biblecompThe AP reported yesterday on a group of atheists in Kentucky suing over the wording of an anti-terrorism law that requires the state’s Office of Homeland Security to proclaim that it cannot safeguard Kentucky without the aid of God. 

Wait, what?  Besides the fact that no other state in the country has such a clause in place, you might think that Kentuckians would have learned something from the 2005 kerfuffle over the courthouse display of the Ten Commandments that went all the way to the Supreme Court.  Apparently the battle between good and evil (who’s who, again?) will rage on, however:

American Atheists Inc. sued in state court over a 2002 law that stresses God’s role in Kentucky’s homeland security alongside the military, police agencies and health departments.
Of particular concern is a 2006 clause requiring the Office of Homeland Security to post a plaque that says the safety and security of the state “cannot be achieved apart from reliance upon almighty God” and to stress that fact through training and educational materials.
The plaque, posted at the Kentucky Emergency Operations Center in Frankfort, includes the Bible verse: “Except the Lord keep the city, the watchman waketh but in vain.”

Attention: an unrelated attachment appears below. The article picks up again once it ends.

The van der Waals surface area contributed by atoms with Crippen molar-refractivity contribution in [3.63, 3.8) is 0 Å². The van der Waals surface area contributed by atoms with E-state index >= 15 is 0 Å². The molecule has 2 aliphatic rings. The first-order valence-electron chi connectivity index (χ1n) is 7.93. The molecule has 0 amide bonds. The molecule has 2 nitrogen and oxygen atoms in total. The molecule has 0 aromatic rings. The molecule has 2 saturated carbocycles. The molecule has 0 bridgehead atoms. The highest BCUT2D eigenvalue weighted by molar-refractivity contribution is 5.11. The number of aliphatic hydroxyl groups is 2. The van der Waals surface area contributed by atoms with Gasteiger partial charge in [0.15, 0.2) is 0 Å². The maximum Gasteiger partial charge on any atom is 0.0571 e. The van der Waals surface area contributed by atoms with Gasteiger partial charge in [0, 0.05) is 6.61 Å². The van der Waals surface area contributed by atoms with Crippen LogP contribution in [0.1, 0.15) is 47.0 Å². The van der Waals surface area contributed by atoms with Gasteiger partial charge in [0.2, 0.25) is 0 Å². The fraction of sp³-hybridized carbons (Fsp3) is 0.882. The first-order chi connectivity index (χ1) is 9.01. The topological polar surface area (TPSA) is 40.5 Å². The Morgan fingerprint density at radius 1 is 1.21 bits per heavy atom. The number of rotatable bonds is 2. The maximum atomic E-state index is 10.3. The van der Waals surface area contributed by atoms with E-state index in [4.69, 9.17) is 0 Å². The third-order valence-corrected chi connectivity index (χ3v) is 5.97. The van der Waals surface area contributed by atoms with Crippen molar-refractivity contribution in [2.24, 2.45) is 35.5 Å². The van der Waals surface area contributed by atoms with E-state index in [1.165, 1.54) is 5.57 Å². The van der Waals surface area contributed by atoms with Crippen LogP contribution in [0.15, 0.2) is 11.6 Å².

“It is one of the most egregiously and breathtakingly unconstitutional actions by a state legislature that I’ve ever seen,” said Edwin F. Kagin, national legal director of Parsippany, N.J.-based American Atheists Inc. The group claims the law violates both the state and U.S. constitutions.
But Democratic state Rep. Tom Riner, a Baptist minister from Louisville, said he considers it vitally important to acknowledge God’s role in protecting Kentucky and the nation.
“No government by itself can guarantee perfect security,” Riner said. “There will always be this opposition to the acknowledgment of divine providence, but this is a foundational understanding of what America is.”
This is one of those situations in which everyone comes out looking a little silly.  Personally, I agree with the atheists – it’s unconstitutional and moreover, makes the KOHS look ineffectual and like a Kentucky-fried-cliche.  Like, honestly?  You’re invoking God for protection?  If I were a Kentucky citizen, that wouldn’t inspire in me a lot of faith in the KOHS. 
While I admire the spirit of American Atheists, Inc. (AA Inc.!), I also have concerns that this kind of nitpicking makes us look like crazed evangelicals – just the opposite side of the coin we claim to detest.  I understand that it’s important to draw attention to the crucial issues of the separation of church and state, but getting sue-happy over relatively minor infringements detracts from the message and just fuels the fire of the opposition who love to feel persecuted. 
Most importantly, who knew that a dose of Country Justice could be so boring???